September 25, 2016


“Success isn’t owned.  It’s leased, and rent is due every day.”       J.J. Watt

Carol writes:  For the pro football fan, the ultimate destination is the Pro Football Hall of Fame in Canton, Ohio.  Al found a nice campground out in rural Holmes County, just a short drive from Canton.  What we didn’t realize before we got there was that Holmes County has the largest population of Amish anywhere in the country.  This part of Ohio certainly offers the chance to observe their technology-free way of life in which time stands still! 

With a population of approximately 36,000 Amish in a several-county area, while driving we had to be on constant lookout for the distinctive black horse-drawn buggies of the local Amish residents…and there were a lot of buggies on the road!

Amish-owned market stands were everywhere! 

Since we don’t have room in our RV for many souvenirs, most of our touristy purchases tend to be items we can eat.  No storage problem with that!  We took the opportunity to buy some yummy apple butter and apple strudel, and also stocked up on some of those incredible Amish home-grown fruits and veggies. 


The Pro Football Hall of Fame was quite entertaining!  One of the displays about the early days of football caught my eye.  It was about Byron “Whizzer” White, the only man ever to play professional football in addition to sitting as an associate justice on the Supreme Court!

Many of the other displays narrated stories of great players and events that we remembered well.  As diehard Denver Bronco fans, we were happy to see the Broncos well represented.  We were watching the game the night Payton Manning set the career record for passing touchdowns. 

One of our all-time favorite players was #84—tight end Shannon Sharpe—and there were the shoes he wore when he set some impressive records!

Colorful displays of immediately recognizable football jerseys caught the eye!

We spent lots of time with our heads bent over a large display case with a sample of every Super Bowl ring for the past 50 years.


For me, the most impressive room was the Pro Football Hall of Fame Gallery with its weirdly fascinating collection of bronze busts, grouped by year of induction of each player elected to the Hall of Fame.

Once again, by some strange coincidence, we just missed a Donald Trump sighting.  That very morning, accompanied by the current Hall of Fame president, Trump had been escorted through the Hall of Fame Gallery. Just a few hours later, we felt we were the luckier ones when we had the opportunity to have an extended conversation and a handshake with the docent who shook Payton Manning’s hand when he visited.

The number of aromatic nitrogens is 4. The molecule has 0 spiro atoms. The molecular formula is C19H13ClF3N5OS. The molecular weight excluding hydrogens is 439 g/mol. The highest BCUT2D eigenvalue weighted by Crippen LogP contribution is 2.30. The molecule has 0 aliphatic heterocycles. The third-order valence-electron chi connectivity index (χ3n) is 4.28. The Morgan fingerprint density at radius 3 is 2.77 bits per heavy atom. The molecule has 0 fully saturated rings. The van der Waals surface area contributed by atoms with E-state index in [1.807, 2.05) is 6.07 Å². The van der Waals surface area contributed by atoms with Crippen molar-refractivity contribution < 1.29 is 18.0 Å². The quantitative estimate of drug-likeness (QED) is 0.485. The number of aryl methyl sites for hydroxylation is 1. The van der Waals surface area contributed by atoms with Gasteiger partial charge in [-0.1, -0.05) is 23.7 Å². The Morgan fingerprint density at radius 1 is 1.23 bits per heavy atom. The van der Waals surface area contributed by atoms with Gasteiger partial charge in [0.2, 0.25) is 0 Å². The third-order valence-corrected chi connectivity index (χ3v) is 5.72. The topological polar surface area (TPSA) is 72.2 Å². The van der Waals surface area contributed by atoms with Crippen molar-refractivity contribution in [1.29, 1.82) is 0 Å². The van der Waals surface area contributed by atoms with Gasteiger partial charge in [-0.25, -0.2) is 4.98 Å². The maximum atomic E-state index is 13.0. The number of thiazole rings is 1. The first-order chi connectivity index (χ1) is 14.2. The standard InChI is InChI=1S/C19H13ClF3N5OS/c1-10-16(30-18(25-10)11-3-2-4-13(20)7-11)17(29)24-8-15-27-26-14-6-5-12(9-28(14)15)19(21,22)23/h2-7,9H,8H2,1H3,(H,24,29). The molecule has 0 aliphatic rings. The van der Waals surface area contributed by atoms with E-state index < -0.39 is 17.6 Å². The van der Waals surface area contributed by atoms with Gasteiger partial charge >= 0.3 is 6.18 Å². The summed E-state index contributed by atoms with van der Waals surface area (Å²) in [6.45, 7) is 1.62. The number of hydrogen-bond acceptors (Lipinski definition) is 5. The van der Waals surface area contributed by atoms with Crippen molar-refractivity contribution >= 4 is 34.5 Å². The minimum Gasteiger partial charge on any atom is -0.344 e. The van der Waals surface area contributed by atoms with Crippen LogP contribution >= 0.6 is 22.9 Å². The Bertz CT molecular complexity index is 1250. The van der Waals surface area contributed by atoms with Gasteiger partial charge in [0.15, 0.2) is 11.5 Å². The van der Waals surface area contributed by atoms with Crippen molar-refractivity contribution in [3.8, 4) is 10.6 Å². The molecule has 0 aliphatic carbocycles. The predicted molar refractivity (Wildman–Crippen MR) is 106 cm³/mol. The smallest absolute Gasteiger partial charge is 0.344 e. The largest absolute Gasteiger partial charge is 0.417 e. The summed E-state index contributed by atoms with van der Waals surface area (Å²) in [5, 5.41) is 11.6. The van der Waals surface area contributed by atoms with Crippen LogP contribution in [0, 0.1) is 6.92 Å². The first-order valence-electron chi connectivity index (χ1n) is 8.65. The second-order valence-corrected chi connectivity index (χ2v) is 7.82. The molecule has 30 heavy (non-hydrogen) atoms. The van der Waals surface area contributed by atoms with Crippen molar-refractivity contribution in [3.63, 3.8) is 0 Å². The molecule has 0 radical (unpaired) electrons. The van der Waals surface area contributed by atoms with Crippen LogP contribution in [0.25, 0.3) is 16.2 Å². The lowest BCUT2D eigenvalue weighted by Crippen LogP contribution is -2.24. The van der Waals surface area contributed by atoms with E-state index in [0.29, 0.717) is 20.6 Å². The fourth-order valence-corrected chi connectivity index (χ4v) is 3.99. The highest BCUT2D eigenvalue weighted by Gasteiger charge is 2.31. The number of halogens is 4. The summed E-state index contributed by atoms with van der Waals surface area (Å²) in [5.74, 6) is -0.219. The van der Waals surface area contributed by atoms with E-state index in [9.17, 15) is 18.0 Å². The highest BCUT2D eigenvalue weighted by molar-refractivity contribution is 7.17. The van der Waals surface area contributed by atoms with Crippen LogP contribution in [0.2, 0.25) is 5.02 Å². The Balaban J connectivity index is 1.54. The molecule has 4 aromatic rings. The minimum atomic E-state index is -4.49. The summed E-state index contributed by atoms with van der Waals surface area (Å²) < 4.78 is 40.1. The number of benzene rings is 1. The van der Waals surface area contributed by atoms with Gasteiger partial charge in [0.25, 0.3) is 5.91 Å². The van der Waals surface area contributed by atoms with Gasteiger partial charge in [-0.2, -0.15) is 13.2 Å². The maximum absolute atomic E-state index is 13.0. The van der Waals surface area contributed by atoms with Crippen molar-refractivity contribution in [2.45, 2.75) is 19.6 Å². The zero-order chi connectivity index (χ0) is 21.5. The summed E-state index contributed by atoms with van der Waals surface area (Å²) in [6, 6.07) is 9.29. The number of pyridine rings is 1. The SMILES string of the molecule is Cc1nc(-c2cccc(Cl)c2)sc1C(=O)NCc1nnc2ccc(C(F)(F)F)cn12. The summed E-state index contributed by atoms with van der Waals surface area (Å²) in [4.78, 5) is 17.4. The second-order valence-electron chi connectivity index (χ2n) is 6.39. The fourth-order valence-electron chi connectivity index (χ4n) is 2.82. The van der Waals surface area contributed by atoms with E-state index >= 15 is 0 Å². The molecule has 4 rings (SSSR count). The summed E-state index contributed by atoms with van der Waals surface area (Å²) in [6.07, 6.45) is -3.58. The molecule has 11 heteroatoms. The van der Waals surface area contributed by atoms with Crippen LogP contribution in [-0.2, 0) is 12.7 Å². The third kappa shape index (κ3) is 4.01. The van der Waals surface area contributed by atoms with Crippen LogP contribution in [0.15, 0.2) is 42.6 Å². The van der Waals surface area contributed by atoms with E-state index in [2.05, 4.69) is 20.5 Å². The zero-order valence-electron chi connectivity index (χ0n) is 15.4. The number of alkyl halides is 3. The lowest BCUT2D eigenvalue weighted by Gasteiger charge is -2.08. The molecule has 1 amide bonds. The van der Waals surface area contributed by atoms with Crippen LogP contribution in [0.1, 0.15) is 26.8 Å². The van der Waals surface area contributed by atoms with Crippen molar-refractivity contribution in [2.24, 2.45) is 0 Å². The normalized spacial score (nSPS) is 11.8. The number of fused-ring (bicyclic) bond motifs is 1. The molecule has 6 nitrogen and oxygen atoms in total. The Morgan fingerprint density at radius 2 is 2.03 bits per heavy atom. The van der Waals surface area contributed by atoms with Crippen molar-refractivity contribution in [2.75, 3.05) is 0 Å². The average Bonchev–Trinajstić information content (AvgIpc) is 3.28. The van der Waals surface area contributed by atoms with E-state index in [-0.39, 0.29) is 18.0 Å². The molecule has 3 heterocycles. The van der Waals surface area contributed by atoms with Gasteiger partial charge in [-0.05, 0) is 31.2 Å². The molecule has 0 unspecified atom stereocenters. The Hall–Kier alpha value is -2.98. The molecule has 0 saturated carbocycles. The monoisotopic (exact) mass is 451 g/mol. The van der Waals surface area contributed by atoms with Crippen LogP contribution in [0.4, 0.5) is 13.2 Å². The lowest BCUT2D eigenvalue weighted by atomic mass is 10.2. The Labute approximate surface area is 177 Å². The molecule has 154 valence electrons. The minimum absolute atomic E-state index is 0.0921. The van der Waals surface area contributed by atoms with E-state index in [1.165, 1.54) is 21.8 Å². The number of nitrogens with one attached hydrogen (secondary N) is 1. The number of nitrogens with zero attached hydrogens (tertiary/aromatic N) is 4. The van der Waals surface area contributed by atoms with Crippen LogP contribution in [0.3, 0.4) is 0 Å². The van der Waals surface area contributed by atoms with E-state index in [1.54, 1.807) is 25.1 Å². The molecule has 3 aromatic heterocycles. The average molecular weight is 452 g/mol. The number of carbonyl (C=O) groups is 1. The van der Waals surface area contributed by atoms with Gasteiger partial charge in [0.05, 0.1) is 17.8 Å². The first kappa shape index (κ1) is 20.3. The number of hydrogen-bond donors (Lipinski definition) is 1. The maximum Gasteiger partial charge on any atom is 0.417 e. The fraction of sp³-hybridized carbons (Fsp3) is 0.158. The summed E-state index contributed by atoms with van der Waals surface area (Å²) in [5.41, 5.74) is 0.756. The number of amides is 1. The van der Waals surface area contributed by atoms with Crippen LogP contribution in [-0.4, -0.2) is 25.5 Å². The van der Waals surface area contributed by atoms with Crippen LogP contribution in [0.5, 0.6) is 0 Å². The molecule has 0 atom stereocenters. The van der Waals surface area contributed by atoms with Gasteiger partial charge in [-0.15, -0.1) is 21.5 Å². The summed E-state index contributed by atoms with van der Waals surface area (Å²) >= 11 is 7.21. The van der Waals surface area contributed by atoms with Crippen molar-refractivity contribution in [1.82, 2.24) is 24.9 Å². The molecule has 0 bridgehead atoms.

The Lombardi Trophy for the winner of next year’s Super Bowl was already on display.

Shoes, iconic jerseys, memorabilia, rings and bronze busts:  the Pro Football Hall of Fame was a fan’s delight!


Since we were not far from Cuyahoga Valley National Park, we could not pass up the opportunity for a visit.  The fact that this national park was spread out over many miles did not make for easy exploration, since much of the park was interspersed between private land and homes.
For our brief visit, we elected to ride our bikes on a portion of the paved Ohio and Erie Canal Towpath Trail.  This trail was most representative of the reason for the park’s existence:  to preserve the history of the canal route through the Cuyahoga River valley.  Before the arrival of the railroad, this canal was a primary transportation artery between the Midwest and the East Coast and as such played a big part in the commercial development of the Midwest.

We enjoyed a great bike ride on the historic  towpath—over bridges, through tunnels, and beside now-dry historic locks along the trail.


Besides the Pro Football Hall of Fame, we had another destination that we wanted to see in the Canton area, and that was the McKinley Presidential Library and Museum. 

William McKinley, 25th President of the United States, was born in Niles, Ohio, but he called Canton home.  Alongside his wife, his final resting place was beneath the rotunda of a grandiose mausoleum atop a hill with 108 steps. 

Prior to the Presidency, William McKinley was also a Congressman from Ohio and Governor of Ohio.  He was a confident man and once said, “I have never been in doubt since I was old enough to think intelligently that I would someday be made president.” 

As President he led our nation to victory in the Spanish American War and was instrumental in acquiring Hawaii as a territory.  Prominent Canton residents were so bereft at his untimely death that they conceived such a grand burial site out of love for their beloved favorite son.